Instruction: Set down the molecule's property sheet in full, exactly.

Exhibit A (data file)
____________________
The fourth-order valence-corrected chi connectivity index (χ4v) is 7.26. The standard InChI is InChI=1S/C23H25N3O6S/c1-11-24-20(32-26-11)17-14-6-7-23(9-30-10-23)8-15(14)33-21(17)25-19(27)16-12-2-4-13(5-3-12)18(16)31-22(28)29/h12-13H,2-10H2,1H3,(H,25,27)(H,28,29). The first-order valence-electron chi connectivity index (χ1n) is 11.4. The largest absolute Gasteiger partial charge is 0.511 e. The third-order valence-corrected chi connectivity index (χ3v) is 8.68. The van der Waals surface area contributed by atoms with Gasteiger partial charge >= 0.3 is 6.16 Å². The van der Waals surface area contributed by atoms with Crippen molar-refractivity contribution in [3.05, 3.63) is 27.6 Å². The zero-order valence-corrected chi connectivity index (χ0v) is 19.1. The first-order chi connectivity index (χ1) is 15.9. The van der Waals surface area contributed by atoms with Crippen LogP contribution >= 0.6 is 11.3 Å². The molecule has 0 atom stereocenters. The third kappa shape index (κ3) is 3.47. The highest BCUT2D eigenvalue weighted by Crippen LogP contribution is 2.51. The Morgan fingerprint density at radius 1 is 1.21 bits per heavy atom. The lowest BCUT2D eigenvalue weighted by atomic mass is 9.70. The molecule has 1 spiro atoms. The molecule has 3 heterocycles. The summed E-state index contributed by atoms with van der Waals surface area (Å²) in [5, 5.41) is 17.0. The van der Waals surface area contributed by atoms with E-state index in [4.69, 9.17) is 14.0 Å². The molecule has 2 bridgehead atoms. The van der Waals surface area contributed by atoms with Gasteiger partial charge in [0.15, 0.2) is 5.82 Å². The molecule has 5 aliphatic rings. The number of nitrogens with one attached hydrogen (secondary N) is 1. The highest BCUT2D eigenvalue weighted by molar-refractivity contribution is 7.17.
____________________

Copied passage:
The fourth-order valence-corrected chi connectivity index (χ4v) is 7.26. The standard InChI is InChI=1S/C23H25N3O6S/c1-11-24-20(32-26-11)17-14-6-7-23(9-30-10-23)8-15(14)33-21(17)25-19(27)16-12-2-4-13(5-3-12)18(16)31-22(28)29/h12-13H,2-10H2,1H3,(H,25,27)(H,28,29). The first-order valence-electron chi connectivity index (χ1n) is 11.4. The largest absolute Gasteiger partial charge is 0.511 e. The third-order valence-corrected chi connectivity index (χ3v) is 8.68. The van der Waals surface area contributed by atoms with Gasteiger partial charge >= 0.3 is 6.16 Å². The van der Waals surface area contributed by atoms with Crippen molar-refractivity contribution in [3.05, 3.63) is 27.6 Å². The zero-order valence-corrected chi connectivity index (χ0v) is 19.1. The first-order chi connectivity index (χ1) is 15.9. The van der Waals surface area contributed by atoms with Crippen LogP contribution >= 0.6 is 11.3 Å². The molecule has 0 atom stereocenters. The third kappa shape index (κ3) is 3.47. The highest BCUT2D eigenvalue weighted by Crippen LogP contribution is 2.51. The Morgan fingerprint density at radius 1 is 1.21 bits per heavy atom. The lowest BCUT2D eigenvalue weighted by atomic mass is 9.70. The molecule has 1 spiro atoms. The molecule has 3 heterocycles. The summed E-state index contributed by atoms with van der Waals surface area (Å²) in [5, 5.41) is 17.0. The van der Waals surface area contributed by atoms with E-state index in [4.69, 9.17) is 14.0 Å². The molecule has 2 bridgehead atoms. The van der Waals surface area contributed by atoms with Gasteiger partial charge in [0.15, 0.2) is 5.82 Å². The molecule has 5 aliphatic rings. The number of nitrogens with one attached hydrogen (secondary N) is 1. The highest BCUT2D eigenvalue weighted by molar-refractivity contribution is 7.17.